Born in Port-au-Prince on July 28, a family of three children, Rutshelle GUILLAUME is the only daughter of her Father. At the age of five, she began to sing at the church of God of Boulard directed by Pastor Louis DESTINVAL. His passion for music takes him to 19 years, in the group “REL”, a musical formation composed for the most part of young musicians of the National School of … Arts (ENARTS). She was able to meet her husband, Walner O. Registre (Doc wor) band leader of the group Rèl, father of her beloved daughter (Ruth-Warly O. Registre). Rutshelle is one of the most listening and charming women’s voices on the air today. Her opus “KITE M KRIYE” is asked and asked again in the shows to which she is invited to produce. This song, according to her, comes out of the particular to reach the social. Rutshelle, Philosopher of formation, joined the Ecole Normale Supérieure (ENS) of the State University of Haiti (U.E.H) in 2008. After completing her studies, she is currently completing her research in order to obtain her degree in philosophy. – Former Professor of Grammar and Philosophy at New Bird College. Rutshelle Guillaume currently works as: Protocol Officer attached to the Kiosk of the Ministry of Haitians Living Abroad (MHAVE) at TOUSSAINT LOUVERTURE International Airport. – During a training on vocal techniques organized by James Germain, Emmeline Michel and Stevenson Théodore at the Fokal in 2011, his performance on stage enabled him to surprise Yole DEROSE, in search of young female talents for his project “Haiti Heart of Women “. She chose to be part of her project. While awaiting the release of her album, she presents to the public the opportunity to discover it in her song titled “KITEM KRIYE” which is video-clip. In addition, Rutshelle had already participated on numerous projects with several artists and musical groups, such as: – Roosevelt SAILLANT, known as BIC Tizon dife: “Mesi ti cheri doudou” a song from his latest album entitled “Kreyòl sings Kreyòl Konpran” . Doc Filah: “Trèv pou amoni”, a song from his album “Akrilik sou twal rezon” – Eunide Edouarin dit (Eud) and Aristor Oberson says (Dad Crazy): “Fòk mwen fete”, a song of their album “Limyè wouj” – Jean Bernard Félicien dit (Hurricane) and Valkency Décembre dit (K-lib): “yon lide”, a song from their album “Knock Out” – Barikad crew , konplèks, bafon plafon “, songs from the album” RED “. To name but a few



Neefah Song

Prior to launching her musical career, Neefah got her start by auditioning for the Brooklyn High School of the Arts; a specialized arts school where she majored in vocal music. In addition, she took Music Theory for she believes reading and writing music should be a very important factor in any musicians training.

Neefah excelled in the program and later attended the AMDA College and Conservatory of the Performing Arts where she graduated in 2006 with a degree in Musical Theater. She also graduated from the Barbizon School of Modeling the same year. Upon both graduations, Neefah began pursuing music full-time.

Stephanie “Neefah” Fontus was born on February 21st in Brooklyn, NY to a Haitian mother and a Haitian and Bahamian father. Her father, a professional bassist didn’t give her much support or encouragement when it came to music and her mother supported his decision because they didn’t want their daughter to make a career in music instead they encouraged her to complete her studies and have a normal and stable life and career. Neefah heeded her parents’ advice however it was in school where she actually found the drive and necessary encouragement that she needed and it came from her music teacher. Through her teaching and mentoring, Neefah finally felt secure enough to pursue her dream in entertainment.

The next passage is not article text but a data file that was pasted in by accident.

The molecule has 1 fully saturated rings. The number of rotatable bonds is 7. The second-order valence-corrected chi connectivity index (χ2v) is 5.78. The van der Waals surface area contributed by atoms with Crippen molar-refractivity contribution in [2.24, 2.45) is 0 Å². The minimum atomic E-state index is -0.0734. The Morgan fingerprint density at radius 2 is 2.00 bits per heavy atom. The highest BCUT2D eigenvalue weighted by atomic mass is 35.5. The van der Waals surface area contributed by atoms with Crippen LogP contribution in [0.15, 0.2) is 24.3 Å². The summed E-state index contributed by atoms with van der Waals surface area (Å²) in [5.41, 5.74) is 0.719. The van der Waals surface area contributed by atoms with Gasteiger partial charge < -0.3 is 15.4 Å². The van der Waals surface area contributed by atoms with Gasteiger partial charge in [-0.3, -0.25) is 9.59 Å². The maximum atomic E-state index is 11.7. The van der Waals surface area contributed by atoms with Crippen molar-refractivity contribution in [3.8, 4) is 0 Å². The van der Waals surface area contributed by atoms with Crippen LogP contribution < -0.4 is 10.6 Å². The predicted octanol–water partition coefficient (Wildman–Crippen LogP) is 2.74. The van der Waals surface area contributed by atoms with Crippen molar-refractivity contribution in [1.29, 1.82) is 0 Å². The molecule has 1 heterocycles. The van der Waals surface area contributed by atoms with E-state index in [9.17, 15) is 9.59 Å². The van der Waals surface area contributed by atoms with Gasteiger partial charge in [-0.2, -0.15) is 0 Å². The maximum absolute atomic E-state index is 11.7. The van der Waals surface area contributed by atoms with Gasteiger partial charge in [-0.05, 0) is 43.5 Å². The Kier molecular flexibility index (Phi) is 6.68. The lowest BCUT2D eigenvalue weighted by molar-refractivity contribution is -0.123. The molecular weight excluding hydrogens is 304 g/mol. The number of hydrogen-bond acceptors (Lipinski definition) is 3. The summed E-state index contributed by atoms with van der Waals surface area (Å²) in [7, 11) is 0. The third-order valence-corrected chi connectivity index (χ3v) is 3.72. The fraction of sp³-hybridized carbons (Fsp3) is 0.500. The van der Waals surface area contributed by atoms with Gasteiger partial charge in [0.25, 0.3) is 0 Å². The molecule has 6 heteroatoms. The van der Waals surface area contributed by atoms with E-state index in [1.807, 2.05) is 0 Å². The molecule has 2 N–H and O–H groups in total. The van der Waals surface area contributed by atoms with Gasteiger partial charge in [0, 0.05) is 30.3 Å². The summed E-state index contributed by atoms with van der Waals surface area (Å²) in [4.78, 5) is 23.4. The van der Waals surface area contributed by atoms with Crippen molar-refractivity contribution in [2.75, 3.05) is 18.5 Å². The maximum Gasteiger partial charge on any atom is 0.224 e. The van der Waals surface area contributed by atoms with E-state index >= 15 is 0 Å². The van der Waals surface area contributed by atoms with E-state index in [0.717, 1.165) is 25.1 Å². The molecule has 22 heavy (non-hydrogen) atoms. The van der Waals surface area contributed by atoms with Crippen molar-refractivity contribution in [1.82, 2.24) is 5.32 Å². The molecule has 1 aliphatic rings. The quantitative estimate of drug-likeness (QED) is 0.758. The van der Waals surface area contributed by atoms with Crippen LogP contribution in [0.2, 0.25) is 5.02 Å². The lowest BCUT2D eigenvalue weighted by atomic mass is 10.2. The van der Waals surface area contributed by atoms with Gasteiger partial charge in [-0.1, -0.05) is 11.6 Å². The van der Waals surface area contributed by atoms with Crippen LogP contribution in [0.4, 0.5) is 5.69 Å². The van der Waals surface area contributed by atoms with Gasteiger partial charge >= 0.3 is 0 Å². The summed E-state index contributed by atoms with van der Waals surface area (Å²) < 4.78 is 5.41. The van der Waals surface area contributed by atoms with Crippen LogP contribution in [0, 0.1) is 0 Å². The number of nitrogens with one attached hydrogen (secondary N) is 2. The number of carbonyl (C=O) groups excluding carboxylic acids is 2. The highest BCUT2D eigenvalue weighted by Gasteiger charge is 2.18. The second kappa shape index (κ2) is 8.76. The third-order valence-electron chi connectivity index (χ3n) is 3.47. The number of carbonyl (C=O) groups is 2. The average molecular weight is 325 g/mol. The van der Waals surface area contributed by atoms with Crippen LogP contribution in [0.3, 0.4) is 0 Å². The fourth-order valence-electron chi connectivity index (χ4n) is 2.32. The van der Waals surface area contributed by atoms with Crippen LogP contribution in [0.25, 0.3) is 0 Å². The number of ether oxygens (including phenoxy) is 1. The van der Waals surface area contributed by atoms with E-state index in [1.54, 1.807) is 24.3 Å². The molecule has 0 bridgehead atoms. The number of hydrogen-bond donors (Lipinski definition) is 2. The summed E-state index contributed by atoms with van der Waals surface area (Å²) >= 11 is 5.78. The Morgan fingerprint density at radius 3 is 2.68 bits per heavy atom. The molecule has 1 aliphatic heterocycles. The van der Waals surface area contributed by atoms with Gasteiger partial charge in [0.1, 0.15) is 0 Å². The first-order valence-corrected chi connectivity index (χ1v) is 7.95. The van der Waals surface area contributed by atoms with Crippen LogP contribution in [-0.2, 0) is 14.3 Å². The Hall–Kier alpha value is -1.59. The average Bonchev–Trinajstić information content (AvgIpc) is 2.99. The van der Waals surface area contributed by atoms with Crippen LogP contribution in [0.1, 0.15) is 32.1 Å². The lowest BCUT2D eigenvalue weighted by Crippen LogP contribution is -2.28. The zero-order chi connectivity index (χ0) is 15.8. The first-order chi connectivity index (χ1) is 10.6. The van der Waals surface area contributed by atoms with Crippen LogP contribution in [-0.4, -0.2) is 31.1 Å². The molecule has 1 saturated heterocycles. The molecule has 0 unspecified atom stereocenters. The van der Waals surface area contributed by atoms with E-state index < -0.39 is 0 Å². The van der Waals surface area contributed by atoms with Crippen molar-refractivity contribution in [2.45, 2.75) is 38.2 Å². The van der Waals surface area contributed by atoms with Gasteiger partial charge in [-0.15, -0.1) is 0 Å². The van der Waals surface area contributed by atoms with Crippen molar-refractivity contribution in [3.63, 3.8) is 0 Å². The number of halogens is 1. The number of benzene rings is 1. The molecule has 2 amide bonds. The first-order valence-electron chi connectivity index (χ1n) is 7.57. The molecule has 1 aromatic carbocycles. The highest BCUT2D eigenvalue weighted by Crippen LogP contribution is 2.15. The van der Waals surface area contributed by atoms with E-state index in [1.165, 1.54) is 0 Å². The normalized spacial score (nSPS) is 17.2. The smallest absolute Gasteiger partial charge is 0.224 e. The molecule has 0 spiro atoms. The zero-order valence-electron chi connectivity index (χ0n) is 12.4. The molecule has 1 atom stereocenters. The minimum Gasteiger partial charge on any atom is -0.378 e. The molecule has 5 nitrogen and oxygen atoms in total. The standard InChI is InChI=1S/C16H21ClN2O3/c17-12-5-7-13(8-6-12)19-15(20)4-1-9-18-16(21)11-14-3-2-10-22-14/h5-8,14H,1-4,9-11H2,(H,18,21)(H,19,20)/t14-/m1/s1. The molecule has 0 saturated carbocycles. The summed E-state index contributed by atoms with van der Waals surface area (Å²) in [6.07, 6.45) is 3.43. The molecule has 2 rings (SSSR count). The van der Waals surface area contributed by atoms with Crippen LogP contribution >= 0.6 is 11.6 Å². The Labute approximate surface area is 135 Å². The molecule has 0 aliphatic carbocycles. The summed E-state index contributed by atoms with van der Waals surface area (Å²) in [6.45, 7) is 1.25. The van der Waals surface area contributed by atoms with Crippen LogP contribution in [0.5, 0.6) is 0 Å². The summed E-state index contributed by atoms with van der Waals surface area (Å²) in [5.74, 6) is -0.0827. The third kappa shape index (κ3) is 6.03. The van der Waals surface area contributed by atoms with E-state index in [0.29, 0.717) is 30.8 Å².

Neefah went on to perform at some very prestigious events and places such as the United Nations, FAME on 42nd Street (Broadway Musical), VH1 Hop Hop Honors where she opened the show, she sang the national anthem at the Yankees’ stadium for the Mets twice to name a few.

With her career looking bright Neefah still felt the need to please her parents and obtain a degree in criminal justice but her heart still remains in music.

Neefah’s musical training and experience may be outside of the Haitian Music Industry’s (HMI) realm, she is no novice to the industry. Neefah’s collaborations include Dola Mizik, Clinton Benoit, Madman JP and Charlot Maitre on lead vocals.

Neefah’s new single entitled “Nobody but you” is officially released and Neefah is currently in the studio adding the finishing touches to her album slated for a Summer release.

Written by Cheyna Pierre



Yves Joseph

Yves Joseph

Background vocal

A Native of Petion-Ville, Yves Joseph, better known as Fanfan, is one of the original members of the band. Fanfan started with the band in 1968 playing the congas. In the 80’s, he moved to the front as an additional vocalist in support of Shoubou. The two have formed an impressive singing duo for the last 45 years. Fanfan is, undoubtedly, one of the most important and versatile members of Tabou Combo. Apart from being the band background vocalist, he’s also the band’s manager and main songwriter. Fanfan is a graduate (Cum Laude) from City College with a major in International Relations and a minor in Education. In the Summer of 2000, Fanfan became the first Haitian artist to land an endorsement deal with a major U.S. company when he signed with LATIN PERCUSSION (LP). Fanfan said his most positive experience with Tabou Combo was when the hit single NEW YORK CITY was released. ‘It is a good feeling to hear your songs everywhere you go in Europe, in jukeboxes, major radio stations, and Clubs,’ said Fanfan. ‘The attention you get, the pampering and the fame is unbelievable…’